lunedì 12 gennaio 2015

Truth, sanity and madness in Pirandello’s “Enrico IV”

Luigi Pirandello
by Olga Lenczewska


“Truth” is a piece of information with conforms to reality as it is. It is meant to be objective and commonly shared by a large group of people. The opposite of truth is fiction, therefore also any form of art that alters reality, or even goes as far as to create new characters and events, could be called the opposite of truth. Yet, since any author is a creator of a new world that functions within his works, theatre itself conveys always its own version of truth – the one that is true within the newly-created world, and presented as such on stage. In order to follow and understand the spectacle, we must engage in this game. In theatre, therefore, illusion often becomes truth. In Pirandello's works, however, the game goes much farther – the notions of truth and illusion within any play not only constantly intertwine, but intertwine to such an extent that the notion of truth gets lost in the way, and one does not know any more what is an illusion and what is not. The concept of truth in Pirandello’s plays can be illustrated by the vagueness of the distinction between sanity and madness in his “Enrico IV”. 

“Enrico IV” presents a story of a talented actor and historian falls off his horse while playing the role of Henry IV in a historical pageant. After he comes to, he believes himself to be Henry. For the next twenty years, his wealthy nephew, Count de Nolli, funds an elaborate hoax in a remote villa, hiring actors to play the roles of Henry's privy councillors in order to simulate the 11th-century court. In the play the notions of sanity and madness are defined within its frame and laws: we are confronted with a comparison between a theatrical world that resembles ours and anther one with in that does not resemble ours. The first one is represented by all of the “persone” except of Enrico; the latter by Enrico and the theatre-in-theatre, created by others who are aware of the game. Therefore the distinction between madness and sanity seems initially to be marked by the awareness of the game (everyone but Enrico) or by lack thereof (Enrico). 

A scene from Enrico IV
During the first two acts the reader may establish truth as that what the others say, and insanity as Enrico's behaviour. The situation, however, complicates itself to an unbearable extent in the last act when the reader and the other characters find out that Enrico has been aware for eight years that he is not really the German Emperor, and that the has been playing the game with the others, or he has been imposing the rules of his game upon the others who were completely unaware of it. Who appears to be mad at this point? Funnily enough, we are still inclined to say: Enrico, despite the fact that now we know it was him who was aware and the others that were not. But somehow the criterion of madness changes, and Enrico seems to have been mad by letting the game continue and acting as an insane person. Was this a mad decision? We are inclined to say it was, but nevertheless the definition of insanity is being substantially altered. Finally, it is altered once more at the very end of the play when Enrico, having unveiled the truth about himself to everyone's bewilderment, has a change to appear as sane, and in fact is considered as such by some characters, for example Belcredi: “BELCREDI: (…) Tu non sei pazzo!”. Enrico, however, immediately denies this, shouting “Non sono pazzo? Eccoti!”, and kills Belcredi. This decision seems to have been made by him in order to prove a point, but we get a feeling that a sane person would never kill somebody just to prove a point.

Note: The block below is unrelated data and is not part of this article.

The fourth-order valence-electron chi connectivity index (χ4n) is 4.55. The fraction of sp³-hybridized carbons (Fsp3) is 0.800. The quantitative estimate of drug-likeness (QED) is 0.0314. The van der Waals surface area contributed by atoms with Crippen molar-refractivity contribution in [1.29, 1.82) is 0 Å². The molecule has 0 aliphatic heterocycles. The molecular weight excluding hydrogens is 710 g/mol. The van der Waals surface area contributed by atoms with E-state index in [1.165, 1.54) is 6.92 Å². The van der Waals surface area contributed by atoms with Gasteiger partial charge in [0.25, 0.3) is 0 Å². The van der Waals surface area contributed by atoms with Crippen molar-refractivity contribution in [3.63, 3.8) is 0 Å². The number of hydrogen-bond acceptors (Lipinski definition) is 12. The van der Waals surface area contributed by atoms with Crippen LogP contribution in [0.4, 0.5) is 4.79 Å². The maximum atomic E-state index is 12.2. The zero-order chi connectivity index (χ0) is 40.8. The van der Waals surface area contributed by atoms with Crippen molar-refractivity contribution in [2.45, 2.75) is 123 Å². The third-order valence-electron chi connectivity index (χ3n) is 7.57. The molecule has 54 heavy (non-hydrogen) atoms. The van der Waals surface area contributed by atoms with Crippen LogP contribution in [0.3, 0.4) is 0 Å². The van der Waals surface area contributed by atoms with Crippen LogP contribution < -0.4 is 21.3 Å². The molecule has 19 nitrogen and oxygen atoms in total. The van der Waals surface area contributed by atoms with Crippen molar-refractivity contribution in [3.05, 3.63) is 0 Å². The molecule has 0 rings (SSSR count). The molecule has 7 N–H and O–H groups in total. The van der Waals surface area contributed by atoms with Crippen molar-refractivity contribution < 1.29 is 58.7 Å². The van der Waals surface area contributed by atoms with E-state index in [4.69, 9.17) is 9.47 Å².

Is Enrico really mad for doing so? And, is he still mad, or is he mad again but in a different way now? Clearly the definition of madness as well as the demarcation line between sanity and insanity become extremely vague at this point, and much is left to the reader's interpretation and speculation. But that is precisely what Pirandello wants: to leave the search for the truth to the readers; this is the final part of the game. In my opinion, at the end of the play Enrico himself doubts whether he is mad or not, but his decision to kill Belcredi has consequences, and he has to act as mad again (“Ora sí... per forza... qua insieme, qua insieme... e per sempre!”), which is inevitable in the light of his previous decision. The notion of truth seems relative and its objectivity hidden to us (as well as some characters). 

The notion of truth in Pirandello's plays is presented as relative. “Enrico IV” introduces so many dimensions that it is virtually impossible to answer, on the objective grounds, the question which of the characters are sane and which are mad. The truth, therefore, becomes a strongly relative concept, or, to put it differently, the objective truth is hidden from the audience (and some characters as well), and what remains visible are just certain viewpoints or perspectives of the theatrical reality. Which scenario is the true one or which characters are real and sane is never explicitly sad, and thus the truth is always hidden from the reader. Moreover, it can be questioned whether a fixed truth even exists in the plays – where would it be? I see no space within which it could exist – it cannot be found in the texts, implicitly or explicitly, and there are many plausible interpretations of what has really happened to the characters before the play. But pondering it might turn out to be useless, as the characters did not exist before the play and, after all, they are mere creations of the author.

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